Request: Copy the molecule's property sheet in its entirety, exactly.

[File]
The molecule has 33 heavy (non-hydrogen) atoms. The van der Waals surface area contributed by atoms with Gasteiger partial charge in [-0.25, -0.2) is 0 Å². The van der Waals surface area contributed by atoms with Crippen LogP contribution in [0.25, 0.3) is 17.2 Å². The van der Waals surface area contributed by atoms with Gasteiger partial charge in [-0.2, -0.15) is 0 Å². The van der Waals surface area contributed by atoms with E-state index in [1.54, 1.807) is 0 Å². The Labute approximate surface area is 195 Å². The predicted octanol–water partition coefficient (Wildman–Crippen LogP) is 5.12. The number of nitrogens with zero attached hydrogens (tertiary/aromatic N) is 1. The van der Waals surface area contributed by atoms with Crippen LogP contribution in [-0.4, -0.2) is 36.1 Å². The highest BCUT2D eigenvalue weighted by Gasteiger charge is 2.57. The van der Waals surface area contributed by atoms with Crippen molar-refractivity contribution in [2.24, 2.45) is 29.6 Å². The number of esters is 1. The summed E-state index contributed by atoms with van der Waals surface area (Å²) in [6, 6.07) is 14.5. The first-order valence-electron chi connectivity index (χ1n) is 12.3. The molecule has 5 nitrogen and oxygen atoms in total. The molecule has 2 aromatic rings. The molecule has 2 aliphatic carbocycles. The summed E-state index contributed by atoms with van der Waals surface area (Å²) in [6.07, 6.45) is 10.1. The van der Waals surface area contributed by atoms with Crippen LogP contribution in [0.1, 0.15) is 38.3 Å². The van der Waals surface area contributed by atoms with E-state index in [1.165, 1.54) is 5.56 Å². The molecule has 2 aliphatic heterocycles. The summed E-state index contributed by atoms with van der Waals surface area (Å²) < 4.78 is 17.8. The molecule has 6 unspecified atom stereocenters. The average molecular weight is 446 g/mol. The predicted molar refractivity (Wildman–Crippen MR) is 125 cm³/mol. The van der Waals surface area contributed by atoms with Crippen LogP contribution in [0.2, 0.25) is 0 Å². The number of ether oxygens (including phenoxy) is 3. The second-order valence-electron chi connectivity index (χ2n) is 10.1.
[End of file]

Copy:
The molecule has 33 heavy (non-hydrogen) atoms. The van der Waals surface area contributed by atoms with Gasteiger partial charge in [-0.25, -0.2) is 0 Å². The van der Waals surface area contributed by atoms with Crippen LogP contribution in [0.25, 0.3) is 17.2 Å². The van der Waals surface area contributed by atoms with Gasteiger partial charge in [-0.2, -0.15) is 0 Å². The van der Waals surface area contributed by atoms with E-state index in [1.54, 1.807) is 0 Å². The Labute approximate surface area is 195 Å². The predicted octanol–water partition coefficient (Wildman–Crippen LogP) is 5.12. The number of nitrogens with zero attached hydrogens (tertiary/aromatic N) is 1. The van der Waals surface area contributed by atoms with Crippen LogP contribution in [-0.4, -0.2) is 36.1 Å². The highest BCUT2D eigenvalue weighted by Gasteiger charge is 2.57. The van der Waals surface area contributed by atoms with Crippen molar-refractivity contribution in [2.24, 2.45) is 29.6 Å². The number of esters is 1. The summed E-state index contributed by atoms with van der Waals surface area (Å²) in [6, 6.07) is 14.5. The first-order valence-electron chi connectivity index (χ1n) is 12.3. The molecule has 5 nitrogen and oxygen atoms in total. The molecule has 2 aromatic rings. The molecule has 2 aliphatic carbocycles. The summed E-state index contributed by atoms with van der Waals surface area (Å²) in [6.07, 6.45) is 10.1. The van der Waals surface area contributed by atoms with Crippen LogP contribution in [0.1, 0.15) is 38.3 Å². The van der Waals surface area contributed by atoms with E-state index in [1.165, 1.54) is 5.56 Å². The molecule has 2 aliphatic heterocycles. The summed E-state index contributed by atoms with van der Waals surface area (Å²) < 4.78 is 17.8. The molecule has 6 unspecified atom stereocenters. The average molecular weight is 446 g/mol. The predicted molar refractivity (Wildman–Crippen MR) is 125 cm³/mol. The van der Waals surface area contributed by atoms with Crippen LogP contribution in [0.2, 0.25) is 0 Å². The number of ether oxygens (including phenoxy) is 3. The second-order valence-electron chi connectivity index (χ2n) is 10.1.